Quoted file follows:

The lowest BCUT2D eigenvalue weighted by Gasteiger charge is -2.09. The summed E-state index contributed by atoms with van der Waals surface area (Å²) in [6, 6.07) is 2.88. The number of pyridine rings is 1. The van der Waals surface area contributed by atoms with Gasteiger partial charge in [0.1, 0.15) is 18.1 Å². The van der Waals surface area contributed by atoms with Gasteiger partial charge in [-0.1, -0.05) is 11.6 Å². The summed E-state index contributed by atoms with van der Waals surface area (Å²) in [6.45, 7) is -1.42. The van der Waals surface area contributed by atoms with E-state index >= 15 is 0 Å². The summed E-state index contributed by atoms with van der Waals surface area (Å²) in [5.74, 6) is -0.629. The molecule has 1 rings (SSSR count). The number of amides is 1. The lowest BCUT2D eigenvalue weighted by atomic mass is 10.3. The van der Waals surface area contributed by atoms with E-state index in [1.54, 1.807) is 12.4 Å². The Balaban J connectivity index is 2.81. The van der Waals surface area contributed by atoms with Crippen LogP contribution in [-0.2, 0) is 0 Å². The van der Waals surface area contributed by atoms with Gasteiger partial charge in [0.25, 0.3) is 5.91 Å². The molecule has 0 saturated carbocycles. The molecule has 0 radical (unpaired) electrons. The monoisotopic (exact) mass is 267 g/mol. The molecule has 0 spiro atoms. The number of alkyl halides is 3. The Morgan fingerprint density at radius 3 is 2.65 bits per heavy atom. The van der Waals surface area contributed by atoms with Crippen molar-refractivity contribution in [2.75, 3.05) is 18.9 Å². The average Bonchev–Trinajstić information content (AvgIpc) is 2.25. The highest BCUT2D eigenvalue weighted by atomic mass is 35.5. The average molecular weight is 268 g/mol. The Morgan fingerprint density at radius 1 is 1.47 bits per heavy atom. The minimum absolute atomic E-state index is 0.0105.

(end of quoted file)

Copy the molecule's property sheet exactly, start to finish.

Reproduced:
The lowest BCUT2D eigenvalue weighted by Gasteiger charge is -2.09. The summed E-state index contributed by atoms with van der Waals surface area (Å²) in [6, 6.07) is 2.88. The number of pyridine rings is 1. The van der Waals surface area contributed by atoms with Gasteiger partial charge in [0.1, 0.15) is 18.1 Å². The van der Waals surface area contributed by atoms with Gasteiger partial charge in [-0.1, -0.05) is 11.6 Å². The summed E-state index contributed by atoms with van der Waals surface area (Å²) in [6.45, 7) is -1.42. The van der Waals surface area contributed by atoms with E-state index >= 15 is 0 Å². The summed E-state index contributed by atoms with van der Waals surface area (Å²) in [5.74, 6) is -0.629. The molecule has 1 rings (SSSR count). The number of amides is 1. The lowest BCUT2D eigenvalue weighted by atomic mass is 10.3. The van der Waals surface area contributed by atoms with E-state index in [1.54, 1.807) is 12.4 Å². The Balaban J connectivity index is 2.81. The van der Waals surface area contributed by atoms with Crippen LogP contribution in [-0.2, 0) is 0 Å². The van der Waals surface area contributed by atoms with Gasteiger partial charge in [0.25, 0.3) is 5.91 Å². The molecule has 0 saturated carbocycles. The molecule has 0 radical (unpaired) electrons. The monoisotopic (exact) mass is 267 g/mol. The molecule has 0 spiro atoms. The number of alkyl halides is 3. The Morgan fingerprint density at radius 3 is 2.65 bits per heavy atom. The van der Waals surface area contributed by atoms with Crippen molar-refractivity contribution in [2.75, 3.05) is 18.9 Å². The average Bonchev–Trinajstić information content (AvgIpc) is 2.25. The highest BCUT2D eigenvalue weighted by atomic mass is 35.5. The average molecular weight is 268 g/mol. The Morgan fingerprint density at radius 1 is 1.47 bits per heavy atom. The minimum absolute atomic E-state index is 0.0105.